Strategies to Increase the Service Life of Concrete Bridge Decks

Corrosion of the steel in reinforced concrete bridge decks is a critical issue for structures that are exposed to chloride-containing de-icing chemicals or marine salts. Oregon Department of Transportation (ODOT) has a large number of bridges that are vulnerable to this form of deterioration. An obvious indicator of a corrosion problem is visible damage; unfortunately, if corrosion damage is visible, the window for preventive action is likely closed. Pre-emptive actions and early detection of potential problems are more cost effective than repair or replacement of bridge decks that have already experienced corrosion. In recent years, electrical-based methods have emerged as durability-related performance indicators for reinforced concrete structures. Several investigations have shown the existence of relationships between electrical resistivity (or formation factor) of concrete and other durability-related parameters such as corrosion rate of steel reinforcement and transport properties of concrete. The main motivation of this research is to provide ODOT with a protocol to select bridges for its ongoing bridge deck treatment operations using quantitative tools that are practical and quick. Although rapid surface resistivity (SR) measurements are highly correlated with water and chloride transport properties of concrete, they do not directly provide the actual chloride depth profiling. However, transport properties that are revealed by surface resistivity measurements can be used in chloride ingress models that can be used to predict chloride profiles in concrete. The accuracy of the predictions improves with additional easily accessible quantitative information such as concrete mixture design properties (e.g. water-to-cement ratio), environmental data (e.g. temperature and relative humidity), and salt exposure histories. Most of these additional quantitative data are readily available for most locations in Oregon. These predictions, coupled with surface resistivity data, will also indicate if additional chloride profiling is necessary, and if so, at which locations on the deck it should be conducted. To achieve the project goals, the following tasks have been performed: (1) An experimental investigation was conducted to establish the relationship between electrical properties of concrete (e.g. SR or formation factor), environmental data (e.g. temperature and relative humidity), and chloride ingress in reduced-size reinforced concrete slabs simulating bridge decks commonly used in Oregon. (2) The effect of freeze-and-thaw action on the observed relationship was investigated. (3) A comprehensive modeling framework that relates the electrical properties of concrete, environmental data and chloride ingress was developed, verified, and validated. (4) A virtual test bed using the validated modeling framework was developed to conduct statistically significant number of virtual experiments to obtain closed-form relationships between electrical properties of concrete, environmental data and chloride ingress for bridge decks in different geographical areas in Oregon. (5) A demonstration case study was performed to show the development of a closed-form equation and how it can be used in a bridge-deck evaluation-protocol that can be used by ODOT in practice.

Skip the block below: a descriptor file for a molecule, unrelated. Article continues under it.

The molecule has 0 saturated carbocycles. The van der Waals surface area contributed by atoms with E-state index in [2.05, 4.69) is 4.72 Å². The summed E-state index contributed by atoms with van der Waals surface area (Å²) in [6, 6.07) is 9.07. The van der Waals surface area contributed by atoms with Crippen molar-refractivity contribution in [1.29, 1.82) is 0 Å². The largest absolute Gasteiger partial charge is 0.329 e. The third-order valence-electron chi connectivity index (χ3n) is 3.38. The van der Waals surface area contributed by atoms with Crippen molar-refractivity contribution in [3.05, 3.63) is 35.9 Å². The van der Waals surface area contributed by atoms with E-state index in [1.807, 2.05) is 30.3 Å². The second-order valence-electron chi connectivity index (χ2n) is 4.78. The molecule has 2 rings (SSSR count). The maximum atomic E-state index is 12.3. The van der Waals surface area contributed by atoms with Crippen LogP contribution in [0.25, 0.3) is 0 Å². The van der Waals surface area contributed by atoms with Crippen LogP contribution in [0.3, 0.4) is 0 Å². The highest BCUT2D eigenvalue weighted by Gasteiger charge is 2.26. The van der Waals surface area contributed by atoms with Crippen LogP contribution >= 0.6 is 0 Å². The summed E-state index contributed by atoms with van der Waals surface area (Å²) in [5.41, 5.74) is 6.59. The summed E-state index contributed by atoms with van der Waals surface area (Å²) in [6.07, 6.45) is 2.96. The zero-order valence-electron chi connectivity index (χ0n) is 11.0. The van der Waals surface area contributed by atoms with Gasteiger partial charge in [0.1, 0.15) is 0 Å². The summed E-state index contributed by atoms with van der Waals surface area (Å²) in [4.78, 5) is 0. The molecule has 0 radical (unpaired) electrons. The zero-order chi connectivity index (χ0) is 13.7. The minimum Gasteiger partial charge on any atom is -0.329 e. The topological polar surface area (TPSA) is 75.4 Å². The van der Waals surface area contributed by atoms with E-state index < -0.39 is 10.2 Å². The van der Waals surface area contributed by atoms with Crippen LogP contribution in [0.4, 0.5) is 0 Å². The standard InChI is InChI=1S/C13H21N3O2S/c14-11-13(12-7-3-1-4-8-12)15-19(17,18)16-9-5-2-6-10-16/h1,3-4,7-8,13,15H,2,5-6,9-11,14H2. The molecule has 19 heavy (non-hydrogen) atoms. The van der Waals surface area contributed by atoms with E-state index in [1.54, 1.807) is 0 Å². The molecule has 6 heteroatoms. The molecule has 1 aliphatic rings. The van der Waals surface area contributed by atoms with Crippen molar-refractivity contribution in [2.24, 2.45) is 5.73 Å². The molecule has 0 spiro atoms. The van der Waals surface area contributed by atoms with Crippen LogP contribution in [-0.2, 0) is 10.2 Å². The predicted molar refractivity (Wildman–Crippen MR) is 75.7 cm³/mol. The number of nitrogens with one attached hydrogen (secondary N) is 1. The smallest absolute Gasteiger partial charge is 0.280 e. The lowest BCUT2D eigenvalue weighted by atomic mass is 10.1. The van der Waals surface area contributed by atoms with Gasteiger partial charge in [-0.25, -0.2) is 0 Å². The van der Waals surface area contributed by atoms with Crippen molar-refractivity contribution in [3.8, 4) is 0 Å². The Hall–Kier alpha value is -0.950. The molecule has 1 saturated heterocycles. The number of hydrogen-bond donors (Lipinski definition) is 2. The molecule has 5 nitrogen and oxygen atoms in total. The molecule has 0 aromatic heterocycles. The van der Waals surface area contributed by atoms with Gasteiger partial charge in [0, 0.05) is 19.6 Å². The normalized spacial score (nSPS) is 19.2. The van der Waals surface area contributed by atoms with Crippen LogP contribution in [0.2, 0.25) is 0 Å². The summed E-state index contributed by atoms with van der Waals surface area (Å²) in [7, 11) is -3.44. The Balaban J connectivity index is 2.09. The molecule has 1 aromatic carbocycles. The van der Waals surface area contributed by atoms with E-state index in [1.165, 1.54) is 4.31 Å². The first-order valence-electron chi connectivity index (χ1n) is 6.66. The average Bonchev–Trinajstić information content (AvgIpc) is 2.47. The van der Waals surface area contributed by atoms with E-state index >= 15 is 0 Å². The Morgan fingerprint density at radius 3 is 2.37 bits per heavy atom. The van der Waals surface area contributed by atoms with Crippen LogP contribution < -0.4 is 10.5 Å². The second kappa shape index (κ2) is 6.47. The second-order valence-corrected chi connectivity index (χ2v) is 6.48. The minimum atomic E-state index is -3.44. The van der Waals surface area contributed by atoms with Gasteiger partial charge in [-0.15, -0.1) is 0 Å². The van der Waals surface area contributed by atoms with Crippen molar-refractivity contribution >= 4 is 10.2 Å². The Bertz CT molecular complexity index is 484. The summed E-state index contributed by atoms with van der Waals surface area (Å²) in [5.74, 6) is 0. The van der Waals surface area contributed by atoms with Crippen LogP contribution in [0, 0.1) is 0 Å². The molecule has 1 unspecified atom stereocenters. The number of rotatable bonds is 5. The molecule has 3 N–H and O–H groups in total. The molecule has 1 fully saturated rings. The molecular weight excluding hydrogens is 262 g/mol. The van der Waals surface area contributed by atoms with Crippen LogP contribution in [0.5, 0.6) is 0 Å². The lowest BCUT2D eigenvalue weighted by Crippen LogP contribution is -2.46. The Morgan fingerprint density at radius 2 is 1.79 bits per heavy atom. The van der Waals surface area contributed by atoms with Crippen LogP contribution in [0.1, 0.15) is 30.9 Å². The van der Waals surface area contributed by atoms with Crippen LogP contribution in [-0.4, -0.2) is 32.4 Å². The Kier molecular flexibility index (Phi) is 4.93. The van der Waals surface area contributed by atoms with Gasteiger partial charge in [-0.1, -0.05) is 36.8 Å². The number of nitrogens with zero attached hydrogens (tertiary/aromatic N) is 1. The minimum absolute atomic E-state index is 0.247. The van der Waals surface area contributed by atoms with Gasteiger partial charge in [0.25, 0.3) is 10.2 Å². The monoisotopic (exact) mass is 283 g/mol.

• English

Media Info

  • Media Type: Digital/other
  • Edition: Final Report
  • Features: Appendices; Figures; Maps; Photos; References; Tables;
  • Pagination: 131p

Subject/Index Terms

Filing Info

  • Accession Number: 01633282
  • Record Type: Publication
  • Report/Paper Numbers: FHWA-OR-RD-17-10
  • Contract Numbers: SPR 780
  • Created Date: Apr 28 2017 10:42AM